|All of the supplements included on the Blu-ray have been ported over from Criterion’s 2003 DVD. We start with a 23-minute interview with writer/director Todd Haynes (Far From Heaven), who speaks cogently about Fassbinder’s career and his influences, Douglas Sirk’s career and his ideological leanings, and their influence on his own work. As someone who studied semiotics in college and is clearly very well-read and intelligent, Haynes has the tendency to speak a lot of jargon, so be prepared for plenty of sentences that contain phrases like “regime of the look” and “construct of society.” There are also several circa-2003 video interviews.Well into her 90s but still acting, Brigitte Mira sat down for a 25-minute interview, speaking openly and animatedly about her first encounter with Fassbinder, the script for Ali: Fear Eats the Soul, shooting the film, working with El Hedi bin Salem, and the film’s premiere at Cannes in 1974, among other things. Although now retired, editor Thea Eymèsz granted Criterion a 23-minute interview in which she discusses her long career working with Fassbinder (she edited 16 of his films), her style of editing, working on Ali: Fear Eats the Soul, and her work on a new short film based on it. Also included is Angst isst Seele auf, a 12-minute short film by actor/director Shahbaz Noshir that premiered at the Venice Film Festival in 2002. I found it a bit pretentious, but it’s worth sitting through just to see Brigitte Mira, now in her 90s, self-reflexively playing an actress playing the role of Emmi in a stage production of Fear Eats the Soul. The entire film is shot from the point-of-view of a foreign actor in Germany who is attacked by neo-Nazis and then goes on to play the role of Ali on-stage. Signs of Vigorous Life: The New German Cinema is a robust half-hour documentary that was produced by the BBC for its series Omnibus in 1976. It discusses the history of the German cinema, from its influential heyday in the 1920s, to its virtual destruction by Nazi propaganda in the ’30s and ’40s, to its dormancy in the ’50s and ’60s, and finally to its resurgence as the New German Cinema in the late ’60s and throughout the 1970s. The documentary focuses primarily on five then-up-and-coming young directors, all of whom were in their 30s: Volker Schlöndorff, Wim Wenders, Werner Herzog, Hans-Jürgen Syberberg, and Rainer Werner Fassbinder. Also on the disc is a brief clip from The American Soldier, a 1970 film by Fassbinder, in which a chambermaid relates a story that is strikingly similar to the one told in Ali: Fear Eats the Soul, except that it ends much differently, and the original theatrical trailer. The only difference in terms of supplements from the DVD to the Blu-ray is the loss of Michael Töteberg’s introduction to a collection of Fassbinder’s screenplays, which was included in the DVD’s 16-page insert book. The Blu-ray has only a folded inserted with the same essay by Chris Fujiwara.|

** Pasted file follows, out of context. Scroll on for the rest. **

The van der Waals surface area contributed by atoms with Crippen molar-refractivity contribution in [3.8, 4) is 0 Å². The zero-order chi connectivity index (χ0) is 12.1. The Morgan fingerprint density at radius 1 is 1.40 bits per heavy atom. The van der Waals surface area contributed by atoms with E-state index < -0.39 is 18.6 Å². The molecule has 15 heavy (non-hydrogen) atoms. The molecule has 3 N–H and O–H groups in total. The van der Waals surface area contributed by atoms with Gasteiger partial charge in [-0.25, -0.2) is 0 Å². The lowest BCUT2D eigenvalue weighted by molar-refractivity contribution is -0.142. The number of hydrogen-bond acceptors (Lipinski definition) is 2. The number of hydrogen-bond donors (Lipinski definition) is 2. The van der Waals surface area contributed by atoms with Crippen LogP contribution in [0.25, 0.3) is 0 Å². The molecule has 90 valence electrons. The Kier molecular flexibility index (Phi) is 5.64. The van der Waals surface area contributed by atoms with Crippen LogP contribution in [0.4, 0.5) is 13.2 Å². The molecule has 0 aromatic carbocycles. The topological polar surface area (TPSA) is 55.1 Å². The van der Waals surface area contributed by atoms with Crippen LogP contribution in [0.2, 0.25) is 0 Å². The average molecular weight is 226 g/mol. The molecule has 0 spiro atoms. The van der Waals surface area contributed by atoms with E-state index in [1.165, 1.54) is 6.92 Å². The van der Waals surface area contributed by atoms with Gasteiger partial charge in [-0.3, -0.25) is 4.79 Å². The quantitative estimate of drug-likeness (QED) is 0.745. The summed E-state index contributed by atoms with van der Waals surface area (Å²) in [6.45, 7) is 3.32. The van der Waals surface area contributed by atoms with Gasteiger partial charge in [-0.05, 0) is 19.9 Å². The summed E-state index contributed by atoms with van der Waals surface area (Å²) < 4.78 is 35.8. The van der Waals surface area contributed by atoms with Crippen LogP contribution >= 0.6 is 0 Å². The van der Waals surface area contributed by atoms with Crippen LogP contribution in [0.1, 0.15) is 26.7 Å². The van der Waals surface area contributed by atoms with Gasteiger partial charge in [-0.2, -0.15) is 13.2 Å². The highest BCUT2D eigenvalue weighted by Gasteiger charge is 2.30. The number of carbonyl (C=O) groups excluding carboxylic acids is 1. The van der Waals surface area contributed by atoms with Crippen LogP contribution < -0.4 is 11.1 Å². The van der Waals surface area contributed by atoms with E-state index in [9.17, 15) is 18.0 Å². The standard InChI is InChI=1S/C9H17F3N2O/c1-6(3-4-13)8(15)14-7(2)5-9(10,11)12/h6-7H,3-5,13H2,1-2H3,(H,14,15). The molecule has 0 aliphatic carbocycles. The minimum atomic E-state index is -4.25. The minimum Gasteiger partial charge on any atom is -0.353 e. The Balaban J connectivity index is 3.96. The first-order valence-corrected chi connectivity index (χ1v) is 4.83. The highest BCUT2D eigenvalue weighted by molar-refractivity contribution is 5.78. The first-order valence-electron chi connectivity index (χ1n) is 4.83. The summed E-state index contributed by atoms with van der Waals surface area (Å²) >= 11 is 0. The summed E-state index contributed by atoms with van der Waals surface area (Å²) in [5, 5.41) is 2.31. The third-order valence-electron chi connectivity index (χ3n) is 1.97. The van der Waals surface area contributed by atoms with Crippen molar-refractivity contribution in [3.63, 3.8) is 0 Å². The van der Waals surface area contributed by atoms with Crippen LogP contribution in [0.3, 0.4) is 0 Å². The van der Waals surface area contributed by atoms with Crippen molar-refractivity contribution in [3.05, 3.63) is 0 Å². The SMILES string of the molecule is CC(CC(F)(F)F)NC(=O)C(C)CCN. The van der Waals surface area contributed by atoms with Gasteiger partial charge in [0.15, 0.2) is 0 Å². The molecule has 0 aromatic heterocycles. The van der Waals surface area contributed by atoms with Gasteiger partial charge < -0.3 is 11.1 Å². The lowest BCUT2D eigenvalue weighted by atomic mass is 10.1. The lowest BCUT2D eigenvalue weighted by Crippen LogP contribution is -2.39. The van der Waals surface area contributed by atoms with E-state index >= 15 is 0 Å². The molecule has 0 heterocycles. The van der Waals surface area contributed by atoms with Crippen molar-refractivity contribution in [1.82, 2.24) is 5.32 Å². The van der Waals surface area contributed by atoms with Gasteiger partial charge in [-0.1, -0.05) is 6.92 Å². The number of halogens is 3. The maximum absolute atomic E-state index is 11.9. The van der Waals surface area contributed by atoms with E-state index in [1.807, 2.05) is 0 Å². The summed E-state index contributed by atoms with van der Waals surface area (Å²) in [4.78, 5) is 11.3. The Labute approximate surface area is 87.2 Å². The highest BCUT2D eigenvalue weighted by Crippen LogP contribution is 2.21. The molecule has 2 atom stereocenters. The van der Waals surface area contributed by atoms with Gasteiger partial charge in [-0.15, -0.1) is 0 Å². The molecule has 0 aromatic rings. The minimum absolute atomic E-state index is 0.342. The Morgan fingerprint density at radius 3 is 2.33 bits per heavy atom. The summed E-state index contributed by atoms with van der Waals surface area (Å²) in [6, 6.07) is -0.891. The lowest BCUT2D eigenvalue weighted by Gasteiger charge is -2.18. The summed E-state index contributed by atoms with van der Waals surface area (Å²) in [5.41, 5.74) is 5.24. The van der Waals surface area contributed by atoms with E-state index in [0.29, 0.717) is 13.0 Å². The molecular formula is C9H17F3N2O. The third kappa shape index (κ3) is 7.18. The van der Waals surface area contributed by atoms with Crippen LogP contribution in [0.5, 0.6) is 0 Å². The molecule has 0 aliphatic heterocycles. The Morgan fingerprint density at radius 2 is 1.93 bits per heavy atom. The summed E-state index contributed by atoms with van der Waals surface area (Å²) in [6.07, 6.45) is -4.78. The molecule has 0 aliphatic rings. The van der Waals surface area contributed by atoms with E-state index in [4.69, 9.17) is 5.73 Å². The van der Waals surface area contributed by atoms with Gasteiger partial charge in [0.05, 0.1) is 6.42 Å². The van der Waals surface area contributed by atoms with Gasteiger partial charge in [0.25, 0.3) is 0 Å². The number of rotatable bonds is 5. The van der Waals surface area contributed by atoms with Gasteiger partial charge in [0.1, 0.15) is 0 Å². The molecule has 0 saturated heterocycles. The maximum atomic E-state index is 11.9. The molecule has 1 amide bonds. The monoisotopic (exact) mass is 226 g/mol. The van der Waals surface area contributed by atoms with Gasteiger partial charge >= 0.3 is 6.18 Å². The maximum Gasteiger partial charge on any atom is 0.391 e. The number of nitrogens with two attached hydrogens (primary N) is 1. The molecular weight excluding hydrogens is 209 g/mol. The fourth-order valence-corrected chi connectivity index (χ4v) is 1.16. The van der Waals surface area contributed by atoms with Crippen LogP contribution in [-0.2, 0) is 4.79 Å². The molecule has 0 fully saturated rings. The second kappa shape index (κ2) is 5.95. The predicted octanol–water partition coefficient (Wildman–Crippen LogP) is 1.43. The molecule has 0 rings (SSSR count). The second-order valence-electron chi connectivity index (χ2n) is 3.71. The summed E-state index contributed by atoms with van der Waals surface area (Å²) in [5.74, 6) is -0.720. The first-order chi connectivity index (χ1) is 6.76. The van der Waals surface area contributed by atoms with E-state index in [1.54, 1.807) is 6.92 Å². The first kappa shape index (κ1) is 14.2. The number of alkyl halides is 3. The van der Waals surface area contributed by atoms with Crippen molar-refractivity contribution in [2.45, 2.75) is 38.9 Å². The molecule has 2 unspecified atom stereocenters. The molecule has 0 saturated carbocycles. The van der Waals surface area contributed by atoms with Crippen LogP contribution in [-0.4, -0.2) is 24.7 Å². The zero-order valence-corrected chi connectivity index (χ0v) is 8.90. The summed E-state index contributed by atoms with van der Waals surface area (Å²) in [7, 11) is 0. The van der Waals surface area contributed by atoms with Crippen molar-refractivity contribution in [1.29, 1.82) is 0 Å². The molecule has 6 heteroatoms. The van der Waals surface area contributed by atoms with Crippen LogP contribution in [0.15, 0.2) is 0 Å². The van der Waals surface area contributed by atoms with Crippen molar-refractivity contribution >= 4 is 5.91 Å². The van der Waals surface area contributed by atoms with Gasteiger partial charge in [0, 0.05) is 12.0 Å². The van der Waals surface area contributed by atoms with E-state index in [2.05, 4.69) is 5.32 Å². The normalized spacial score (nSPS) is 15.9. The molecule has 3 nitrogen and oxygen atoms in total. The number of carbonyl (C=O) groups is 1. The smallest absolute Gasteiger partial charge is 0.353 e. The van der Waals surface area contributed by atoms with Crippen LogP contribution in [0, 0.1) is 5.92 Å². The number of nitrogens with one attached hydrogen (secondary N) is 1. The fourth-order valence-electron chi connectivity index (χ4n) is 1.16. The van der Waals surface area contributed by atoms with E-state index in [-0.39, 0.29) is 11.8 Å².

Copyright © 2014 James Kendrick